In this image from NASA’s Cassini spacecraft we see a crater duo on Saturn’s 698-mile-wide moon Dione. The upper of the pair, named Italus, is overprinted on a grouping of ancient troughs called Petelia Fossae. The lower crater, Caieta, sits atop a feature named Helorus Fossa. Fossae on Dione are believed to be tectonic features.
You might think that, in the rings of Saturn, more opaque areas contain a greater concentration of material than places where the rings seem more transparent. But this intuition does not always apply, according to a recent study of the rings using data from NASA’s Cassini mission. The research also suggests that the planet’s brightest B ring could be a few hundred million years old instead of a few billion.
Janus and Tethys demonstrate the main difference between small moons and large ones; it’s all about their shape. Moons like Tethys are large enough that their own gravity is sufficient to overcome the material strength of the substances they are made of and mould them into spherical shapes, but small moons like Janus are not massive enough for their gravity to form them into a sphere.
NASA’s Cassini spacecraft has begun transmitting data and images from the mission’s 22nd and final close flyby of Saturn’s active moon Enceladus on Saturday, 19 December. Cassini has made so many breathtaking discoveries about this icy moon, its geologic activity and global ocean that lies beneath its icy crust, yet so much more remains to be done to determine if this tiny ocean world could harbour life.
This view of Saturn’s moon Enceladus above the planet’s ring plane was captured by the narrow-angle camera of NASA’s Cassini spacecraft at a distance of approximately 630,000 miles (1 million kilometres) from the tiny water world. Enceladus is subject to forces that heat a global ocean of liquid water under its icy surface, resulting in its famous south polar water jets which are just visible below the moon’s dark, southern limb.
On Wednesday, 28 October 2015, NASA’s Cassini spacecraft will take the deepest dive ever through the plume of ice, water vapour and organic molecules spraying from the south polar region of Saturn’s moon Enceladus. Scientists hope this close flyby will shed light on what’s happening beneath the moon’s icy surface. With a global ocean and likely hydrothermal activity, could Enceladus have the ingredients needed to support simple forms of life?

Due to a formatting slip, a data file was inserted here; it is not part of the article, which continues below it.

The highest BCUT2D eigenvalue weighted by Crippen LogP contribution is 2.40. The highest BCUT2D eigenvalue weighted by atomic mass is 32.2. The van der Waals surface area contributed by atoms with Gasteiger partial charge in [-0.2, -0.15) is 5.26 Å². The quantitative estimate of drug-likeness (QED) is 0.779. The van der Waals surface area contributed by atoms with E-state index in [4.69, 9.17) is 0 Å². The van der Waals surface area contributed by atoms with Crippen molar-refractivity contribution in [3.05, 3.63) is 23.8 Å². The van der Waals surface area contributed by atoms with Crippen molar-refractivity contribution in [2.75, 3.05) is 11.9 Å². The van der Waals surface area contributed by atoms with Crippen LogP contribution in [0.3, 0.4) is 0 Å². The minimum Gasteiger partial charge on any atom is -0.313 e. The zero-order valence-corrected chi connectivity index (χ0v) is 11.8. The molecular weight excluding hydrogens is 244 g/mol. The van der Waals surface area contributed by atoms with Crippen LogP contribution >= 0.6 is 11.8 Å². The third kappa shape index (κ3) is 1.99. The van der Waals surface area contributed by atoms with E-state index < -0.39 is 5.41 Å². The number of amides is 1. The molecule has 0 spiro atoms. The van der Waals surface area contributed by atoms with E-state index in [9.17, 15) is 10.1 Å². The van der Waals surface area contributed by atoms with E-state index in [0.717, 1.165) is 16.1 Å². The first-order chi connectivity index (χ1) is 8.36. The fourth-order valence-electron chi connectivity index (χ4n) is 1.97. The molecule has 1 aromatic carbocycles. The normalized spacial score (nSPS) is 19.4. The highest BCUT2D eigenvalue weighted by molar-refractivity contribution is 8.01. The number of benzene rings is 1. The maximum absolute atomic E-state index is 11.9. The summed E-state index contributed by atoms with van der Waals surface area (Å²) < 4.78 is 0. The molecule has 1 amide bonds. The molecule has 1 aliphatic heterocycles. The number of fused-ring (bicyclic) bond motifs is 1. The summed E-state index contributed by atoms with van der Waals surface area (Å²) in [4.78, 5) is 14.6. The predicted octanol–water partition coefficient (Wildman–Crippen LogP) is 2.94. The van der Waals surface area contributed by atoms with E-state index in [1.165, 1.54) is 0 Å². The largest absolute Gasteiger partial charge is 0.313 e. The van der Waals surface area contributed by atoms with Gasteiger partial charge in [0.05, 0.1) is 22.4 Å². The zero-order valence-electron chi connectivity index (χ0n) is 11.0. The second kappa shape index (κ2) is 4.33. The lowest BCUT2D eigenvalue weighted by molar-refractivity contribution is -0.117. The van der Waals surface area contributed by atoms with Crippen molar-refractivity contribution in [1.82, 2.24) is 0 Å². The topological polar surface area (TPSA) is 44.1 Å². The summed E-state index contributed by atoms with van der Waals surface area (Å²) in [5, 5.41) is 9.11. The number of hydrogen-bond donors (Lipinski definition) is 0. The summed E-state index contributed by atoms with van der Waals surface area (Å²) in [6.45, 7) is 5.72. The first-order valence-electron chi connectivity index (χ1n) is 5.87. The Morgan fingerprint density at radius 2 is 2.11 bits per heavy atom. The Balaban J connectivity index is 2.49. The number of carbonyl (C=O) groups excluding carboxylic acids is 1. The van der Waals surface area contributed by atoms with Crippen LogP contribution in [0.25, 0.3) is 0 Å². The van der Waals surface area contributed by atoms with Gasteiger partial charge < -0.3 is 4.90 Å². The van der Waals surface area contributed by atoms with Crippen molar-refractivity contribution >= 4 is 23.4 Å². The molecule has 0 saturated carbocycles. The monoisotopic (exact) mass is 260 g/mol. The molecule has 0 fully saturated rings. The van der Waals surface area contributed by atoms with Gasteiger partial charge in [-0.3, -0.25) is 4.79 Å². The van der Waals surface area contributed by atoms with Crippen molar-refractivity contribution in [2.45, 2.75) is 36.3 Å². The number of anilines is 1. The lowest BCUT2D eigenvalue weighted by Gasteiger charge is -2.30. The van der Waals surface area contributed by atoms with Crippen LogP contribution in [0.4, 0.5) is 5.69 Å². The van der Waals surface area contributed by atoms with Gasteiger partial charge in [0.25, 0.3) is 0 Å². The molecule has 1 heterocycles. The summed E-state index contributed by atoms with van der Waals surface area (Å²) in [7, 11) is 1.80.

A global ocean lies beneath the icy crust of Saturn’s geologically active moon Enceladus, according to new research using data from NASA’s Cassini mission. Researchers found the magnitude of the moon’s very slight wobble, as it orbits Saturn, can only be accounted for if its outer ice shell is not frozen solid to its interior, meaning a global ocean must be present.
NASA’s Cassini mission scientists were watching closely when the Sun set on Saturn’s rings in August 2009. It was the equinox — one of two times in the Saturnian year when the Sun illuminates the planet’s enormous ring system edge-on — providing an extraordinary opportunity for the spacecraft to observe short-lived changes that reveal details about the nature of the rings.
A pockmarked, icy landscape looms beneath NASA’s Cassini spacecraft in new images of Saturn’s moon Dione taken during the mission’s last close approach to the small, frozen world. Two of the new images show the surface of Dione at the best resolution ever. Cassini passed 295 miles (474 kilometres) above Dione’s surface at 7:33pm BST on 17 August 2015.
While not bursting with activity like its sister moon Enceladus, the surface of Saturn’s moon Dione is definitely not boring. Some parts of the surface are covered by linear features, called chasmata — bright icy cliffs among myriad fractures — which provide dramatic contrast to the round impact craters that typically cover moons.